American Dream
In conclusion, Emilio DeGrazia claims that it is not the individual's fault to not being able to live the American Dream and be successful. It is rather the collective perception of the American Dream as a rather simplistic recipe to success.
Conclusion
$\blacktriangleright$  2. Analysis of means author uses to convince reader
In the article "Our American Nightmare" from 2013, the author Emilio DeGrazia conveys his rather critical position of the American Dream. He uses several means and stylistic devices in order to convince the readers from his point of view.
Introduction
The author starts his article with a quotation of a book called Detroit: An American Autopsy by Charles LeDuff in which the current situation of the city is explained: "cops with no cars, teachers with no pencils" (l. 3). LeDuff shares his opinion that detroit has turned from one of the richest cities to now the poorest city of the US. Hence, the quote reflects his argumentation and this is supposed to shock the reader.
Main Part / Means
quotation
DeGrazia also uses a lot of rhetorical questions that structure his article. First, he wonders why Detroit experienced such a vast downfall and why a city would commit suicide (l. 5-6). This is extremely thought-provoking and confronts the reader with the drastic reality, the reader can understand the situation much better. Moreover, he asks the reader "Why don't they leave us alone?" (l. 32), so he is blaming society to having imposed the American Dream upon those who never wanted to be part of it. Only a few sentences later, DeGrazia in turn wonders "What's wrong with them?" (l. 35), with the society to believing in unrealistic concepts of life and success. This frequent use of questions creates curiosity among the readers, they get the readers' attention and they structure the line of argument.
rhetorical questions
Furthermore, he paints a rather negative picture of the American Dream through various different stylistic devices. First of all, he uses a hyperbol and at the same time a personification by saying that a city committed suicide because of the American Dream (l. 6). This exaggeration shows what enormous effects the American Dream had on the city. DeGrazia highlights that by the contrast "the American Dream has a tragic flaw that has made a nightmare of Detroit" (l. 7-8). The metaphor "cancerous radical individualism" (l. 22) stands for the negative connotation of the American Dream, spreading everywhere and causing almost irreversible harm. DeGrazia also uses the simile "steady diet of melodramas" (l. 33) in order to explain that the American Dream is in fact not diversified, it is always the same and not tailored to all the different individuals inhabiting the planet earth. Furthermore, he uses the pars pro toto "Detroits" (l. 35) as a symbol for all the other cities with similar problems, showing that Detroit is not a single cause of failure of the American Dream. To finish his argumentation, DeGrazia personifies the city Detroit once again saying that "[it] will require us to pay" (l. 40) - here, he postulates that humanity itself is guilty for what has happened to Detroit, not the individuals living there.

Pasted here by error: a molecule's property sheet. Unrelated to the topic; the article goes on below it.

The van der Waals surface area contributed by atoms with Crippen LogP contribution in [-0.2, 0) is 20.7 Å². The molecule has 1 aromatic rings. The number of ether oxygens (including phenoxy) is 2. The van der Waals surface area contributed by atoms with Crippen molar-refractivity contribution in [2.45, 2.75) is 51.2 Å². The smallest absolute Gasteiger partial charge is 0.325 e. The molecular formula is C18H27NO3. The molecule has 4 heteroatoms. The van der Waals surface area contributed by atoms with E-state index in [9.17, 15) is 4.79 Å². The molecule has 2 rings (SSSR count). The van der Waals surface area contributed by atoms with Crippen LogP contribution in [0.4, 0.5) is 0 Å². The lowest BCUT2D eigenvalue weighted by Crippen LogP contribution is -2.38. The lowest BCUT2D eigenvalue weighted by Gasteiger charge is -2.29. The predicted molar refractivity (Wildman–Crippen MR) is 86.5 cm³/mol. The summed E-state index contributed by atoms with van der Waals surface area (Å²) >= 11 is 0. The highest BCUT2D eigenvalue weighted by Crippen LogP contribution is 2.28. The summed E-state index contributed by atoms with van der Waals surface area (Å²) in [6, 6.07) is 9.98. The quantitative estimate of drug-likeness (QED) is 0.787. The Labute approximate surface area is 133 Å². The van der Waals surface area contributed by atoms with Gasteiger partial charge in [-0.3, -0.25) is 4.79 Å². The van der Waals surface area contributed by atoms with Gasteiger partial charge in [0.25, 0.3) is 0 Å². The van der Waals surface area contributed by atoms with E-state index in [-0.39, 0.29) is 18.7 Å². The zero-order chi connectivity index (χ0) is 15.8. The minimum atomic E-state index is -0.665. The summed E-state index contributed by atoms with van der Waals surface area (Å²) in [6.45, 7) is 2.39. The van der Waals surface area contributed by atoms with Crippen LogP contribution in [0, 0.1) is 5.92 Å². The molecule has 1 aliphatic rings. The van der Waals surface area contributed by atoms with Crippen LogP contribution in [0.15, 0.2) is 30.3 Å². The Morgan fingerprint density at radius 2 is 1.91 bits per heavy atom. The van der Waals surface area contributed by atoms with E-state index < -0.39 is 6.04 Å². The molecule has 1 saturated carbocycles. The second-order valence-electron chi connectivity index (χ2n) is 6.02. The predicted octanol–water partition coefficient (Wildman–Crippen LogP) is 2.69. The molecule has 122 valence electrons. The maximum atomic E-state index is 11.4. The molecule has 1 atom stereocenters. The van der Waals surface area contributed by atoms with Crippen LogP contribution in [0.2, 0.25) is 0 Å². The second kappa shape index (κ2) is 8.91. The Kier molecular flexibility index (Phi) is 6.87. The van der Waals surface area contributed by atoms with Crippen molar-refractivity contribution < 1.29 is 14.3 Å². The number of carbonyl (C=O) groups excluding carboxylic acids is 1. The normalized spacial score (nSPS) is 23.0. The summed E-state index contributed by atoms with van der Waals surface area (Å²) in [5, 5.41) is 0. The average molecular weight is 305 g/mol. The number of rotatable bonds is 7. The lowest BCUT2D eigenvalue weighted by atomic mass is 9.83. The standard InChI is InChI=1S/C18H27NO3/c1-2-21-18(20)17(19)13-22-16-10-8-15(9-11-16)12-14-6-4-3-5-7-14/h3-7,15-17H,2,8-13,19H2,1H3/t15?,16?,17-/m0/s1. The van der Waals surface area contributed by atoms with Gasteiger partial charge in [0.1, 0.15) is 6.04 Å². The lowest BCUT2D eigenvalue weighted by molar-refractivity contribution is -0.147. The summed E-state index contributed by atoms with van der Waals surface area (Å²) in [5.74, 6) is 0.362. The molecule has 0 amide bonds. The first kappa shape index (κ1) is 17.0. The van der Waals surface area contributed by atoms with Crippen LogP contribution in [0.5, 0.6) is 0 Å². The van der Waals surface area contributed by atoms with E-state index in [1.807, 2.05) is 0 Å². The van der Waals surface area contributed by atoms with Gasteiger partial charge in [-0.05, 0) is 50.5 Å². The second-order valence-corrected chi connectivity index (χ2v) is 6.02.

choice of words and imagery
Emilio DeGrazia criticizes that "hard-working" part of the American Dream suggesting that people cannot have fun and forget how to live over working, with the irony "hard-working little engines" (l. 19). He uses irony at other parts of the article as well. He sets the term "freedom" and "free to choose" (l. 24/26) in quotation marks, meaning that he is ironizing them, deeming them as hypocritical and disagreeing with the opinion that every individual is able to choose a life of success by him- or herself. In addition, the statement "if black Detroiters fail, it's all their own fault" (l. 30) is ironic as well, since it basically says that those individual cannot be held accountable for their very own failure.